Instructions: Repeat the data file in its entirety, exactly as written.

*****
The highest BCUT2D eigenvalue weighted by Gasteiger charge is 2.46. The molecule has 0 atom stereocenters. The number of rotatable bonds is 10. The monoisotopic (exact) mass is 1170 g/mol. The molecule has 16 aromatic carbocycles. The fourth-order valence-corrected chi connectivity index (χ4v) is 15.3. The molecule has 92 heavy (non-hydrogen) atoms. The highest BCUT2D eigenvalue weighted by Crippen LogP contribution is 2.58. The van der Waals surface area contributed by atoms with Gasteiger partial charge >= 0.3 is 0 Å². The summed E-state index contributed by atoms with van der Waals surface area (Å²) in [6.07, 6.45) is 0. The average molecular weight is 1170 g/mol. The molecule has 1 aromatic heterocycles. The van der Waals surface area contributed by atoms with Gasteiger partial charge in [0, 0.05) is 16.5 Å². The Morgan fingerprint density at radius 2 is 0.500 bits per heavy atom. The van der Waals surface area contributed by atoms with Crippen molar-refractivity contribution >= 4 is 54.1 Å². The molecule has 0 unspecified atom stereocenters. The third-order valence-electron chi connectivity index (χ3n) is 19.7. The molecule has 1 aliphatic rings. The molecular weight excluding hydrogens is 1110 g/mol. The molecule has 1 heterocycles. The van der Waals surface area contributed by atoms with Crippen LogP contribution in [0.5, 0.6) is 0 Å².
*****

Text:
The highest BCUT2D eigenvalue weighted by Gasteiger charge is 2.46. The molecule has 0 atom stereocenters. The number of rotatable bonds is 10. The monoisotopic (exact) mass is 1170 g/mol. The molecule has 16 aromatic carbocycles. The fourth-order valence-corrected chi connectivity index (χ4v) is 15.3. The molecule has 92 heavy (non-hydrogen) atoms. The highest BCUT2D eigenvalue weighted by Crippen LogP contribution is 2.58. The van der Waals surface area contributed by atoms with Gasteiger partial charge >= 0.3 is 0 Å². The summed E-state index contributed by atoms with van der Waals surface area (Å²) in [6.07, 6.45) is 0. The average molecular weight is 1170 g/mol. The molecule has 1 aromatic heterocycles. The van der Waals surface area contributed by atoms with Gasteiger partial charge in [0, 0.05) is 16.5 Å². The Morgan fingerprint density at radius 2 is 0.500 bits per heavy atom. The van der Waals surface area contributed by atoms with Crippen molar-refractivity contribution >= 4 is 54.1 Å². The molecule has 0 unspecified atom stereocenters. The third-order valence-electron chi connectivity index (χ3n) is 19.7. The molecule has 1 aliphatic rings. The molecular weight excluding hydrogens is 1110 g/mol. The molecule has 1 heterocycles. The van der Waals surface area contributed by atoms with Crippen LogP contribution in [0.5, 0.6) is 0 Å².